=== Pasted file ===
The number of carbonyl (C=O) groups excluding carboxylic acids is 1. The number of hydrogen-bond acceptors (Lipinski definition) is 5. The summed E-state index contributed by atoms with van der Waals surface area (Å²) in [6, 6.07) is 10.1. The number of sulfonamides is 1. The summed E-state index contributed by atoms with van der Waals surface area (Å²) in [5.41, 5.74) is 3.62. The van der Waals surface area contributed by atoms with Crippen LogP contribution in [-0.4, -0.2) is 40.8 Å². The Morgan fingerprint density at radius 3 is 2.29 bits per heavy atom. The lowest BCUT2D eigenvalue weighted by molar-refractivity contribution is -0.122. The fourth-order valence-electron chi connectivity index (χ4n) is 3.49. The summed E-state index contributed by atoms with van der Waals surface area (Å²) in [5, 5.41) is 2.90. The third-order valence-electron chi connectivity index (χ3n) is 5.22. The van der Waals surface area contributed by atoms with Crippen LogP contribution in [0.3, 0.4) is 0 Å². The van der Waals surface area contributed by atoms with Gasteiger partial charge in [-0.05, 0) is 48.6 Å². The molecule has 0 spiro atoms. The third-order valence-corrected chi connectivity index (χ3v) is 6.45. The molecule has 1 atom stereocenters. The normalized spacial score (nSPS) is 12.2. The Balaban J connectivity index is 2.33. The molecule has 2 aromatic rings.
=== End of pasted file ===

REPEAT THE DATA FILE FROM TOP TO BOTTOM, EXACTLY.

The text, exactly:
The number of carbonyl (C=O) groups excluding carboxylic acids is 1. The number of hydrogen-bond acceptors (Lipinski definition) is 5. The summed E-state index contributed by atoms with van der Waals surface area (Å²) in [6, 6.07) is 10.1. The number of sulfonamides is 1. The summed E-state index contributed by atoms with van der Waals surface area (Å²) in [5.41, 5.74) is 3.62. The van der Waals surface area contributed by atoms with Crippen LogP contribution in [-0.4, -0.2) is 40.8 Å². The Morgan fingerprint density at radius 3 is 2.29 bits per heavy atom. The lowest BCUT2D eigenvalue weighted by molar-refractivity contribution is -0.122. The fourth-order valence-electron chi connectivity index (χ4n) is 3.49. The summed E-state index contributed by atoms with van der Waals surface area (Å²) in [5, 5.41) is 2.90. The third-order valence-electron chi connectivity index (χ3n) is 5.22. The van der Waals surface area contributed by atoms with Crippen LogP contribution in [0.3, 0.4) is 0 Å². The van der Waals surface area contributed by atoms with Gasteiger partial charge in [-0.05, 0) is 48.6 Å². The molecule has 0 spiro atoms. The third-order valence-corrected chi connectivity index (χ3v) is 6.45. The molecule has 1 atom stereocenters. The normalized spacial score (nSPS) is 12.2. The Balaban J connectivity index is 2.33. The molecule has 2 aromatic rings.